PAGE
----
I got two swell letters from you yesterday – the only two the medical detachment received – by the way – and I’m getting caught up now a bit on your mail, dear. I hope mine is coming through to you a bit better too. You remark in one of your letters that “so long for now” is a G-I expression, or so you believe. I’ve always used those words, dear, and I don’t think I picked it up in the Army – but I’ve been in so damned long now – I really don’t remember a good many things about my civilian days. Do you realize, sweetheart, that you have never known me as a civilian but only as a soldier? I wonder how you’ll find me? As a matter of fact, I wonder how I’ll find myself. I guess every soldier finds himself thinking about that. It will be strange wearing different colored socks, and a tie around our necks. It’s a year since I’ve had one on – except of course when we had a pass in England. And I’m getting a little tired of this damned brownish-green stuff we wear. Every now and then I open my val-a-pac and air out my pinks and blouse; it’s so darned damp here we have to watch out for molds. They sure look fancy compared to the way we look these days. Now how did I get started on that? I’ll be crying on someone’s shoulder if I don’t stop – and I don’t really feel that way at all. You’ll marry me in uniform too – won’t you dear? I really think that once we get back to the States we’ll be de-mobilized quickly anyway.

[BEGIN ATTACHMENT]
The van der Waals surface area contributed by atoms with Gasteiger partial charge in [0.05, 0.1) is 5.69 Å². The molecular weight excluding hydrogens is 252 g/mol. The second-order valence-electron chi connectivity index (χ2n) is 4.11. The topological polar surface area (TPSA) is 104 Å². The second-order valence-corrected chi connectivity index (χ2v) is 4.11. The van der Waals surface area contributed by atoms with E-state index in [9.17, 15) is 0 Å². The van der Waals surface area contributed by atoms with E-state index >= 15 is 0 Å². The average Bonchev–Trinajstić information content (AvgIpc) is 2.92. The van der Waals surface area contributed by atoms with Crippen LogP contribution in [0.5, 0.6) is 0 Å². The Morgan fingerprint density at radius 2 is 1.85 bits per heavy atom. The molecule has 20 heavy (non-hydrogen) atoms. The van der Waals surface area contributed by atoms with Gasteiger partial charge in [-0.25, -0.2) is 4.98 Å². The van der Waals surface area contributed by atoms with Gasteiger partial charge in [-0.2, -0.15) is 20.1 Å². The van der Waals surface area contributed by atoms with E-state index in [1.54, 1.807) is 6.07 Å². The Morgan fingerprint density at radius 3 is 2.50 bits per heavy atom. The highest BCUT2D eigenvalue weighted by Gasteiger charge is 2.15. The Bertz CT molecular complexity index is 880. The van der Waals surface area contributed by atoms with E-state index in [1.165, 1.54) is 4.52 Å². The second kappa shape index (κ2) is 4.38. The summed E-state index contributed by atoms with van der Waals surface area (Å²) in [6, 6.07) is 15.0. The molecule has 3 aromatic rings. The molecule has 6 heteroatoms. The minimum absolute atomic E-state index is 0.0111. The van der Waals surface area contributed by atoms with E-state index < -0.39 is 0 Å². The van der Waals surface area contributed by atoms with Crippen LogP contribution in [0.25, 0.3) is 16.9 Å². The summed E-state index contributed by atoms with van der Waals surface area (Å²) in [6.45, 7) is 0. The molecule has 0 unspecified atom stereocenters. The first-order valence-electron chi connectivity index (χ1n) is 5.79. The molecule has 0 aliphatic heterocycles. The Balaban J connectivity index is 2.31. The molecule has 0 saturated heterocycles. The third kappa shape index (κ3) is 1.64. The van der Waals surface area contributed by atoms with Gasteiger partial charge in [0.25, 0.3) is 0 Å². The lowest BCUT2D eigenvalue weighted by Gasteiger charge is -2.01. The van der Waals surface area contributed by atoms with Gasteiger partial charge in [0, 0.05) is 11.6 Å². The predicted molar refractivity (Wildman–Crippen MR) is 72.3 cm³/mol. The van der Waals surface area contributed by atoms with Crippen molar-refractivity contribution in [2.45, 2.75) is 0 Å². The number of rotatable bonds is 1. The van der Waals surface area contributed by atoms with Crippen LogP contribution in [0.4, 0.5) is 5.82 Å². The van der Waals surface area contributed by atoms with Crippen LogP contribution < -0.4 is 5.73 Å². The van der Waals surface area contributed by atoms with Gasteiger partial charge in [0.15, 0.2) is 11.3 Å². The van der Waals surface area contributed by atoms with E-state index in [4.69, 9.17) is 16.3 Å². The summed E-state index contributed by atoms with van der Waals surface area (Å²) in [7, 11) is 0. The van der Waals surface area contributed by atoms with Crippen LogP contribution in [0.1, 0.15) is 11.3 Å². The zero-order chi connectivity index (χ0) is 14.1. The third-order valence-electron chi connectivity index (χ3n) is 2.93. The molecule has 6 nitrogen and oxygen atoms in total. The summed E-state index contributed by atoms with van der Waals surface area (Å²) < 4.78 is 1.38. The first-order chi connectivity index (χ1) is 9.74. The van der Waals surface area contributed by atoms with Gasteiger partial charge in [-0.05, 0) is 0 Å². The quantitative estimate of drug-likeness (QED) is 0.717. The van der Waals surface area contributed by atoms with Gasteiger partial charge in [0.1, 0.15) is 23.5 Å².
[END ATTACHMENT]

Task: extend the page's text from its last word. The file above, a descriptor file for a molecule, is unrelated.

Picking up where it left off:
I forgot all about the statement of mine concerning AA and the Pacific, dear. I wrote that to your mother and apparently forgot to mention it to you. And it wasn’t just a statement by a yokel – it was made by the commanding General of all AA – who happened to be on a tour over here and visited our battalion. He ought to be in a position to know. There was a time in our early days in Normandy when we were all worrying about that. There was so little of the Luftwaffe around for us to shoot at we figured we might be transferred. But later on we started getting targets and the artillery and infantry have recognized our value, I think. I’m worried more about the possibility of Lawrence having to go to the Pacific theater. I shouldn’t like that at all.
I didn’t know Red Perkins – but it’s a sad tale just the same. It’s the same old story – the folks at home are the ones that catch the most hell. That thought, incidentally dear, has always worried me more than anything else since I’ve been a soldier, and more recently since I’ve been in a combat area.
Say – you were feeling pretty high one day at the office – weren’t you – and without liquor – I presume! The idea of telling me you have a “funny” feeling, etc. and then adding that you are not pregnant!! What a day and age! You know, dear, psychically – you might be – for – I can dream, can’t I? And that Ginsburg story! Never mind, never mind.
Oh – I was glad to read you received the bracelet. I haven’t received your letter telling me you had received yours, but in a later letter you mention Eleanor’s receiving hers and then add that you like yours. I thought it would be too big – but the fellow who makes them insisted they are worn loose and almost over the hand. And about that German helmet – I should have thought of it myself. They’re not so easy to get now – as they were back in France when the Germans were falling back headlong, but I’ll keep my eyes open – and the 1st one I get hold of, I’ll send to him.